Some D.C. lawmakers want to curtail mayoral control of the city’s education system — a move that could blunt criticism that the D.C. Council has done little to hold Mayor Muriel E. Bowser (D) accountable after high-profile school scandals this year.

Council member David Grosso (I-At Large), who chairs the education committee, said he plans to introduce legislation on Tuesday that would make it harder for the mayor to fire the superintendent of education, a top schools official who oversees the traditional public and charter sectors.

The mayor would still appoint the superintendent, but Grosso said he hopes his legislation ensures that the Office of the State Superintendent of Education is not politicized.

Council Chairman Phil Mendelson (D) is backing the measure, signaling that the legislation could receive robust support from the 13-member council. Grosso’s proposal would increase the superintendent’s term from four to six years.

Bowser appointed Hanseul Kang as state superintendent of education in 2015.

“I have looked for every angle I can to try and remove politics from education policies in the city, and this is one more step toward making that happen,” Grosso said. “Any mayor, and not just this mayor, would have some sort of self-interest in controlling how information, and what information, gets out.”

The measure comes as the District reels from a graduation scandal after a city investigation revealed that one in three D.C. Public Schools graduates in 2017 received their diplomas in violation of city policy. The superintendent’s office oversaw that investigation.

Another city investigation — also led by the superintendent’s office — determined in May that a significant segment of the student body at the renowned Duke Ellington School of the Arts appeared to live outside the District without paying the tuition required of suburbanites.

Council member Mary Cheh (D-Ward 3) wants to go further than Grosso, planning to introduce her own measure Tuesday. She is calling for the mayor to be stripped of the power to appoint the superintendent, giving that authority instead to the State Board of Education, an elected nine-member panel.

“In the scheme of things, I am very concerned about concentrating all power in single hands,” Cheh said. “By giving the appointment authority to the board, it highlights the independence of the superintendent’s office, and the board is much more in touch with the citizens because they are elected by their constituents.”

Critics of how the District’s education system is structured have long lamented the lack of an independent check on the mayor. In addition to choosing the superintendent, the mayor also appoints the chancellor of the traditional public school system, the deputy mayor for education and members of the board that oversees charter schools.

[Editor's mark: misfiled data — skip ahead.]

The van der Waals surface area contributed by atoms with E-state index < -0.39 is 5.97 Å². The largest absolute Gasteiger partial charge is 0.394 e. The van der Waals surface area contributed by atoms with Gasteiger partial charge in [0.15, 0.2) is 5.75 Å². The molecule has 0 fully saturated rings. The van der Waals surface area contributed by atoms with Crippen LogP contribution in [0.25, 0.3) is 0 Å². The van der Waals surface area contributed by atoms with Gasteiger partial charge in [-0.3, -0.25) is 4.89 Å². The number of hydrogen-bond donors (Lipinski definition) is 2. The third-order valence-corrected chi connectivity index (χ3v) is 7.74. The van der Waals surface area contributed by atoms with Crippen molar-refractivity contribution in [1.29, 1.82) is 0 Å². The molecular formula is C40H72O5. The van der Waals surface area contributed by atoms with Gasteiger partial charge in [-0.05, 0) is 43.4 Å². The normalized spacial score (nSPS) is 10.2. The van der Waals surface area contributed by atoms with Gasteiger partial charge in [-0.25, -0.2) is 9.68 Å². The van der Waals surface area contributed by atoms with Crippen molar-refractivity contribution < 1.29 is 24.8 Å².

Under Grosso’s proposal, the mayor could fire the superintendent only for egregious offenses, including breaking the law.

The mayor referred requests for comment to her interim deputy mayor for education, Ahnna Smith.

“The students of the District of Columbia can ill afford misguided education legislation that moves our city backwards more than a decade and undermines the hard work of our teachers, administrators and staff,” Smith said in a statement.

The superintendent’s office serves as the equivalent of a state education department and acts as a liaison between the federal government and the local schools, ensuring that the city is complying with federal laws and meeting requirements for federal grants. It is responsible for transporting special-education students to school and administering standardized exams.

Ruth Wattenberg, the Ward 3 representative on the State Board of Education and critic of the extent of the mayor’s control of schools, said the structure of D.C. schools needs to be overhauled, and hopes the proposals spur public conversation.

Until 2007, the elected school board managed the school system. But the mayor at the time, Adrian Fenty, pushed through legislation that limited the school board’s power and handed control of schools to the mayor.

“It’s about checks and balances, and that’s the key here,” Wattenberg said. “We need to figure out how there can be checks and balances in the way we run education in the city. So let’s take a look.”

Cheh’s proposal would require the superintendent’s office to verify data the D.C. school system releases and investigate inaccurate or misleading numbers. Cheh introduced legislation in April that would establish an independent research arm of the government focused on education data and rebuilding trust in the District’s public schools.

She said she is still pushing for that independent research consortium.